Alexis Loupan: There are safety precautions to prevent orals from leading to cooptation abuse. Among the two censors, there will always be one outside the faculty. It would have been disturbing if we had only been judged by the professors at his faculty. It should also be remembered that the written exam with MCQs and a standardized correction still makes up 60% of the grade. Care must be taken to avoid the same pitfalls as with first-year orals.

We still have questions about the practical application of the reform, but not about the rules of the game, which are quite well established: rank A (common base) must be validated 14/20 while rank B corresponds to the chosen specialty. There are still questions about the supporting documents that must be submitted to justify his career by the end of 6th years (internship abroad, summer job, language level, etc.). We regularly remind the services of this to clarify the situation. But once again, the rules of the game seem clear to us. The government wants to create a new year of internships for GPs, which will be conducted in a “medical desert”. What do you think of this proposal? What do you think more generally about the various proposals aimed at restricting doctors’ freedom of establishment?

Alexis Loupan: ANEMF is clearly against the establishment of a year of compulsory internship in a medical desert. We are not in principle opposed to any kind of reform, but we will definitely know in which areas we will be sent, what the remuneration will be. We do not know any of these preconditions, and therefore we have decided to mobilize against this reform. There is a high level of unpreparedness, the aim of the reform is clearly to use the captured workforce represented by trainees. They will be sent to a sub-tight area without adequate supervision. This is a danger to patients and an ethical operation.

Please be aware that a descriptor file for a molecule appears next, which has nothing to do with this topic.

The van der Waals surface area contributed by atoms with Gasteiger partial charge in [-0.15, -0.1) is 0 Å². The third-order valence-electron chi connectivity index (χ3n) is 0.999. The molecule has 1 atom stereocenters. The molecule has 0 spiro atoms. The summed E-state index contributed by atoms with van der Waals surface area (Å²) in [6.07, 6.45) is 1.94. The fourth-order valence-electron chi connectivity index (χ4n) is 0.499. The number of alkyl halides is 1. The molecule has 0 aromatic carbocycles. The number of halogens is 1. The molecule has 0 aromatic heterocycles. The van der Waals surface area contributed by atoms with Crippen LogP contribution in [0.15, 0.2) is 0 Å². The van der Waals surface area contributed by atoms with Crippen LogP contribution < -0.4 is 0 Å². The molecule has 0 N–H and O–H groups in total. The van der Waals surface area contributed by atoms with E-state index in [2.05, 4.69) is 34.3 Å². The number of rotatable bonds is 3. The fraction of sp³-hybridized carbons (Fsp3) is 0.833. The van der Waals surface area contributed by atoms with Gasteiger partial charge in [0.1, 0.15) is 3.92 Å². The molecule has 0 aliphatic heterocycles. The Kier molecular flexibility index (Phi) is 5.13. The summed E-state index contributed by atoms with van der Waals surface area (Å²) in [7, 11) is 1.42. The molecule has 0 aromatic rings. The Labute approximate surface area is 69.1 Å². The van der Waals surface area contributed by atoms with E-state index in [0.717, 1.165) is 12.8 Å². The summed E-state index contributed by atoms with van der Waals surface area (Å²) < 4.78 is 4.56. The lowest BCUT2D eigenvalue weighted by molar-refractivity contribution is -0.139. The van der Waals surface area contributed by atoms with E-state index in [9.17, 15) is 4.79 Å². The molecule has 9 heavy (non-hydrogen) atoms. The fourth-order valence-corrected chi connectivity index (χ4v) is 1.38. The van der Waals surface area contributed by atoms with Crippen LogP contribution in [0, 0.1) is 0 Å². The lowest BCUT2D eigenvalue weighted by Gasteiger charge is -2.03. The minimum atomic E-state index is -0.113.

“The outsiders are simply asking for the same remuneration as the other interns”

More generally, ANEMF considers that restricting the freedom of installation is not effective. This may deter future doctors. We only add uncertainty for students about their future and this does not solve the problem of medical deserts. It is better to take measures to comfort and encourage young doctors to settle and especially to stay in underserved areas. ANEMF recently questioned the government about the insecurity of medical students. Do you think it is financially possible to increase the remuneration of external employees?

Alexis Loupan: The state is committed to investing in the health care system, we are waiting for action. As a reminder, an intern is usually paid 390 euros a month. The outsiders are simply asking for the same remuneration. I myself am external to AP-HP, I am only paid 208 euros a month while watching patients and I perform qualified actions every day. It is a measure of social justice and, above all, an emergency to combat the precariousness of medical students.